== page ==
FOR, IF A MAN BECOMES CONSCIOUS OF HIS RIGHTS, HE MUST BECOME EQUALY AWARE OF HIS DUTIES. THUS, HE WHO POSSESSES CERTAIN RIGHTS HAS LIKEWISE THE DUTY TO CLAIM THOSE RIGHTS AS MARKS OF HIS DIGNITY, WHILE ALL OTHERS HAVE THE OBLIGATION TO ACKNOWLEDGE THOSE RIGHTS AND RESPECT THEM. (PACEM IN TERRIS, #44)
Also: “EVEN IN PRESENT DAY CIRCUMSTANCES, HOWEVER, THE STRIKE CAN STILL BE NECESSARY, THOUGH ULTIMATE, MEANS FOR THE DEFENSE OF WORKER’S OWN RIGHTS AND THE FULFILLMENT OF THEIR JUST DEMANDS.” (Vatican II Documents, Gaudium et Spes, #65, 1965)
Responsibility of Employers
What about the Palermos? In 1961 Pope John wrote in MATER ET MAGISTRA:
“LET THEM (Laymen) PUT SINCERE TRUST IN HER (The Church) WISDOM; LET THEM ACCEPT HER ADMONITIONS AS SONS. LET THEM REFLECT THAT, WHEN IN CONDUCT OF THEIR LIFE THEY DO NOT CAREFULLY OBSERVE PRINCIPLES AND NORMS LAID DOWN BY THE CHURCH IN SOCIAL MATTERS, AND WHICH WE OURSELVES REAFIRM, THEN THEY ARE NEGLIGENT IN THEIR DUTY AND OFTEN INJURE THE RIGHTS OF OTHERS.” (MATER ET MAGISTRA, #241)
This 1963 document expressing such duties in reference to support of labor unions is not recognized in U.S. positive or written law. Disputes are settled by the adversarial method in court. Would an appeal based on reason – the natural law have the potential to be more successful?
The Responsibility of the Clergy
What about the Milwaukee clergy and the Palermo strike? The Vatican II Document PRIESTS states: “BUT THEY (priests) CANNOT BE OF SERVICE TO MEN IF THEY REMAIN STRANGERS TO THE LIFE AND CONDITION OF MEN.” (PRIESTS, C.I, #3) And: ALTHOUGH HE HAS OBLIGATIONS TOWARD ALL MEN, A PRIEST HAS THE POOR AND LOWLY ENTRUSTED TO HIM IN A SPECIAL WAY.” (PRIESTS, C.II, #4)
The Responsibility of the Bishop
What about Archbishop Listecki and the Palermo dispute? The
Vatican II DECREE ON THE BISHOP’S PASTORAL OFFICE IN THE CHURCH mandates, “FINALLY, THEY (The Bishops) SHOULD SET FORTH THE WAYS BY WHICH ARE TO BE SOLVED THE JUST DISTRIBUTION OF MATERIAL GOODS, PEACE AND WAR, AND BROTHERLY RELATIONS AMONG ALL PEOPLES.”… “WITH A SPECIAL CONCERN THEY (The Bishops) SHOULD ATTEND UPON THE POOR AND LOWER CLASSES TO WHOM THE LORD SENT THEM TO PREACH THE GOSPEL.” (C. II, #13)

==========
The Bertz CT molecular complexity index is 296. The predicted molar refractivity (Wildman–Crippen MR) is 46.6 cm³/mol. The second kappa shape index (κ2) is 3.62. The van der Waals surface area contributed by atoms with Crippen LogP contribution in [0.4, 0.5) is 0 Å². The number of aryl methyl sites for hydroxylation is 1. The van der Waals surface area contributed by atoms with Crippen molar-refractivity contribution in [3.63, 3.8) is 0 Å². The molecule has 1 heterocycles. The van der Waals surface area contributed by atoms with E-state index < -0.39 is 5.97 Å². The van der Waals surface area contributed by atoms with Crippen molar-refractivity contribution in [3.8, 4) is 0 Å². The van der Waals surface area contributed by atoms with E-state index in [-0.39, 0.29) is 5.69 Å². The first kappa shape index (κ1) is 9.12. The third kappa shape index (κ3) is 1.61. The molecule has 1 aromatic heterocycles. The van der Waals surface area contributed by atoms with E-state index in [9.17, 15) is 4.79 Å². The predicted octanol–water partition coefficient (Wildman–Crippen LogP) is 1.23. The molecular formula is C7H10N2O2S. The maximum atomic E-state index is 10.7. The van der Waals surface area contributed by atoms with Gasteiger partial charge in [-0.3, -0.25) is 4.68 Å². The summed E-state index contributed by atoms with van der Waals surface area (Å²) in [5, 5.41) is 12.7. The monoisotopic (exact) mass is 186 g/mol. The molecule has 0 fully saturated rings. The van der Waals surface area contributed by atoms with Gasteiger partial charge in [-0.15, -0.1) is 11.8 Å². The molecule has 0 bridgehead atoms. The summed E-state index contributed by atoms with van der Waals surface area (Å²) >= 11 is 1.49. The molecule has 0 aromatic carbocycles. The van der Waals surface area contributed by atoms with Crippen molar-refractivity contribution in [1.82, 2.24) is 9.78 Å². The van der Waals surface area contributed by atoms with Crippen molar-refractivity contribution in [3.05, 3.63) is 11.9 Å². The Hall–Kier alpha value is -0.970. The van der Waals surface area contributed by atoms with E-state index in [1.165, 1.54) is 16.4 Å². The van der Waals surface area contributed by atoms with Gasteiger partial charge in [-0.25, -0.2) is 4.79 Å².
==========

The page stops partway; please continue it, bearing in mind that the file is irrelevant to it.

THE GRAVITY OF THE MATTER
Those on strike at Palermo are among the poorest most vulnerable and exploited of workers. If the community and the labor law structure are unable to facilitate their modest quest for a fundamental human right, that of forming a union, how can we expect a just and prosperous economy?
John Paul II taught in his Encyclical, LABOREM EXERCENS, that labor unions: … “ARE AN INDISPENSABLE ELEMENT OF SOCIAL LIFE, ESPECIALLY IN MODERN INDUSTRIALIZED SOCIETIES.” “THEY ARE INDEED A MOUTH PIECE FOR THE STRUGGLE FOR SOCIAL JUSTICE.” (#20)
Former Secretary of Labor, Robert Reich, wrote: “The fundamental problem isn’t the decline of American manufacturing, and reviving manufacturing won’t solve it. The problem is the declining power of American workers to share in the gains of the American economy. Stronger unions are needed – in both manufacturing and in services.” (Robert Reich, SAN FRANCISCO CHRONICLE, “Unions not manufacturing, key to economic revival.” 2-26-12)
We are all responsible to help to the workers in this struggle. Lutheran pastors have been especially active in supporting the workers. Catholic Social Teaching would indicate that support from the Milwaukee Catholic clergy and Archbishop should be expected. There is a boycott of Palermo Pizza; which side are you on?
Official Church documents for Catholic Social Teaching are listed on the October 18, 2011 posting.